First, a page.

Welcome to 2021, my friends. Deb and I are well.
Full disclosure: We broke tradition and actually did go out for a while on New Year’s Eve. After gassing-up Deb’s near-empty truck we settled in at Squeek’s for a big ol’ plate of nachos — made with love by our favorite cook-bartender — followed by a couple of tasty fried-chicken wraps.
And not a drop of alcohol. We had our reasons.
Our favorite little honky-tonk was busy last night — not a party-hearty atmosphere, really, just an easy, welcoming mood. Other members of the Family were in attendance, too, and we shared handshakes and hugs, swapped stories and exchanged well-wishes.
Back at home, Deb and I greeted the New Year with bourbon — Maker’s, neat — and went to bed.
Turning a calendar page — and making a big deal of it — motivates lots of people, maybe most people. Fresh start, clean slate, resolutions and all. I understand that, but I don’t share it. Never have.
Let’s face a fact here: The calendar is artificial. It’s a sequence of numbers and a collection of well-worn labels, an invention of man. Today is no more special than yesterday was, other than whatever significance we hang on it.
Nothing changed at midnight.
Now if hitching the First of January to taking action in your life is a thing for you, great — whatever it takes. It seems to me, though, that it’s not when we act, but that we act.
Deb and I are engaged in making substantial changes in our American Life. Building on a foundation of principle, we’re shedding what’s unnecessary and embracing what’s important to us. Consider this passage from Thoreau’s Walden:
“I learned this, at least, by my experiment: that if one advances confidently in the direction of his dreams, and endeavors to live the life which he has imagined, he will meet with a success unexpected in common hours. He will put some things behind, will pass an invisible boundary; new, universal, and more liberal laws will begin to establish themselves around and within him; or the old laws be expanded, and interpreted in his favor in a more liberal sense, and he will live with the license of a higher order of beings.”
We’ve resolved to live the Life we’ve imagined, so I guess we made a resolution. We just didn’t wait for New Year’s.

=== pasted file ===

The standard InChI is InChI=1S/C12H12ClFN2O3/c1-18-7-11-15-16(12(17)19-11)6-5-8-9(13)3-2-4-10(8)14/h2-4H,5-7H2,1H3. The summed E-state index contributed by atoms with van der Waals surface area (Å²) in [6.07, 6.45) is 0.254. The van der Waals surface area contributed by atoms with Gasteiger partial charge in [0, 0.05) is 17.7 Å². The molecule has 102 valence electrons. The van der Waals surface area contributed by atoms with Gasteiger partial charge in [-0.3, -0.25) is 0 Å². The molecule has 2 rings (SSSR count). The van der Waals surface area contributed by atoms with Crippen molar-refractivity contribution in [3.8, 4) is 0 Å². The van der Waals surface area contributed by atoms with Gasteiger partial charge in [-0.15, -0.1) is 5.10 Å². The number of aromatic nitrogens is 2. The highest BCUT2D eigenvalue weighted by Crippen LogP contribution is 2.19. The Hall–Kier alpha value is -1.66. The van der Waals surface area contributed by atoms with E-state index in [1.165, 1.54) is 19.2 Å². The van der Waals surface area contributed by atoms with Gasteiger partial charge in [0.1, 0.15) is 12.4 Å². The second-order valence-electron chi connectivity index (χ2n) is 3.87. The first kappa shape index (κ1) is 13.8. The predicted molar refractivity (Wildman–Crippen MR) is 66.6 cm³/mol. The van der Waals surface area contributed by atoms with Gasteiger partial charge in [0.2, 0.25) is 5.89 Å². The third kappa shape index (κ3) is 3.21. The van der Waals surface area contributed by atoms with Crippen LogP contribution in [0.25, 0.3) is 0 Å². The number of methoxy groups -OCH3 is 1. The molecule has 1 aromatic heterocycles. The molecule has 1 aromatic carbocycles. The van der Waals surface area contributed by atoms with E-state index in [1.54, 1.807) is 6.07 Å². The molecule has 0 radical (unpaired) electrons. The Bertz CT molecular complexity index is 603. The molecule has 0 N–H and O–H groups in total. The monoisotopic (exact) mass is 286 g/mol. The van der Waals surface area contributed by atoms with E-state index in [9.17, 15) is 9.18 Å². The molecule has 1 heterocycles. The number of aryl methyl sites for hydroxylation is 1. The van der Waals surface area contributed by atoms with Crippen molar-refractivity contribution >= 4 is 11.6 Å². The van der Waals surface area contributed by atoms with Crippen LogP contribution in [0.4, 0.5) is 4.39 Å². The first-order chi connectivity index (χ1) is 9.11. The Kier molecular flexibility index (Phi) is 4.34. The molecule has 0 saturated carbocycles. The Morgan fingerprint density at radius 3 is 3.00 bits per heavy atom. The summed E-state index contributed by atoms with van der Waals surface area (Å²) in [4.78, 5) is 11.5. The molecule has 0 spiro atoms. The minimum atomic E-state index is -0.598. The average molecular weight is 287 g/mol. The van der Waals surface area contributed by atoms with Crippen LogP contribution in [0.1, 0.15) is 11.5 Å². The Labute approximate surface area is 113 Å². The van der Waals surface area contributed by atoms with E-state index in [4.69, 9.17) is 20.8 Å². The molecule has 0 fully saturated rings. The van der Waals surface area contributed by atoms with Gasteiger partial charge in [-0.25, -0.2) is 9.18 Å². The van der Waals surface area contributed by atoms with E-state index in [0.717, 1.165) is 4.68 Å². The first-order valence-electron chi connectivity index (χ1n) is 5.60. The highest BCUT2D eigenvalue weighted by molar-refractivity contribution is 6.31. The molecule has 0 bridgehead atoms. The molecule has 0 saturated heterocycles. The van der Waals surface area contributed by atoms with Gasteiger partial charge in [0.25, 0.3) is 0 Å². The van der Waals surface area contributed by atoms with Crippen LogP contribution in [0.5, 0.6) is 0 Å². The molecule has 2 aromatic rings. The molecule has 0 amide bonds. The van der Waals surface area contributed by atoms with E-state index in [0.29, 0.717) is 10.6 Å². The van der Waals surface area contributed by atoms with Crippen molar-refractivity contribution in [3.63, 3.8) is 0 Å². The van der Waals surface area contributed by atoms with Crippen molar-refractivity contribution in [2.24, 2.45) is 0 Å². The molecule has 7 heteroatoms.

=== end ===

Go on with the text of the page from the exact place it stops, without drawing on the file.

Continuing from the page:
When we closed our eyes last night, you and I, we weren’t promised this morning. Yesterday didn’t guarantee our tomorrow. And yet here we are, advancing into another day.
I don’t know about you, but the longer I live, the more clearly I see what a gift that is.
Yes, maybe it’s the age. Maybe it’s because I’ve lost some friends recently. I’ve seen others suffer and decline. It could be knowing that Deb and I stand now as surviving elders in our families.
I’ve watched as people wait and work and mark time, holding out for The Perfect Moment to do this or that, only to realize too late that The Perfect Moment is a myth. I saw it happen to my own father. Along the way I’ve fallen into the same trap.
I know that I’m closer to the end of this ride than I am to the beginning. That’s just a fact. So I’m grateful for every day that I open my eyes and see the sun.
But gratitude isn’t enough.
You must think I’m about to launch into a song of service and sacrifice, right? Giving back and paying forward? Fuhgeddaboudit. Those are values, a place I come from anyway and wholly irrelevant to life and self.
No, when I’m presented with the gift of another day, I intend to live it.
Told to sit down, I’ll stand. Ordered to be silent, I’ll speak.
I have nothing to prove. I have no debts to repay. I’m gonna eat the damned cake.
“And a couple extra pounds never really hurt.”
I’m fortunate to have the best possible partner in this Life. Deb and I walk this and every road together.
We’ve always said that we’re “unstoppable,” and we damned sure won’t stop ourselves now.
Take care of yourselves, Patriots. Stay free. Happy New Year.
#WiseUp #LibertyOrDeath #HappyNewYear
(Header image from our escape to Hocking County last July.)